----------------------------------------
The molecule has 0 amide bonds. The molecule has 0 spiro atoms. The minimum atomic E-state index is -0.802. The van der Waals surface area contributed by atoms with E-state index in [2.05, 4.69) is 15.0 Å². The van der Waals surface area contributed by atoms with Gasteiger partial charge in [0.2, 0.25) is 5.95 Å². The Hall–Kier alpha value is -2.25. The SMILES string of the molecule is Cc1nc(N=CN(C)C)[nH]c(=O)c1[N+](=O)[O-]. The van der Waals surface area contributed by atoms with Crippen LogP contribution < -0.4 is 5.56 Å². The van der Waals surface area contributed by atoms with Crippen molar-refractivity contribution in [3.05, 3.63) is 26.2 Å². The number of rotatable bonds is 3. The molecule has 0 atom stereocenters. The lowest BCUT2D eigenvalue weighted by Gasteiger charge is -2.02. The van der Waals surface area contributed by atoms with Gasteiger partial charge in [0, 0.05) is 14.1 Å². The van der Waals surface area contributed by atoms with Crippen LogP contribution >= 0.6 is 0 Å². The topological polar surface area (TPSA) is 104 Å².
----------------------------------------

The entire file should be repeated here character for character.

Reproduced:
The molecule has 0 amide bonds. The molecule has 0 spiro atoms. The minimum atomic E-state index is -0.802. The van der Waals surface area contributed by atoms with E-state index in [2.05, 4.69) is 15.0 Å². The van der Waals surface area contributed by atoms with Gasteiger partial charge in [0.2, 0.25) is 5.95 Å². The Hall–Kier alpha value is -2.25. The SMILES string of the molecule is Cc1nc(N=CN(C)C)[nH]c(=O)c1[N+](=O)[O-]. The van der Waals surface area contributed by atoms with Crippen LogP contribution < -0.4 is 5.56 Å². The van der Waals surface area contributed by atoms with Crippen molar-refractivity contribution in [3.05, 3.63) is 26.2 Å². The number of rotatable bonds is 3. The molecule has 0 atom stereocenters. The lowest BCUT2D eigenvalue weighted by Gasteiger charge is -2.02. The van der Waals surface area contributed by atoms with Gasteiger partial charge in [0, 0.05) is 14.1 Å². The van der Waals surface area contributed by atoms with Crippen LogP contribution >= 0.6 is 0 Å². The topological polar surface area (TPSA) is 104 Å².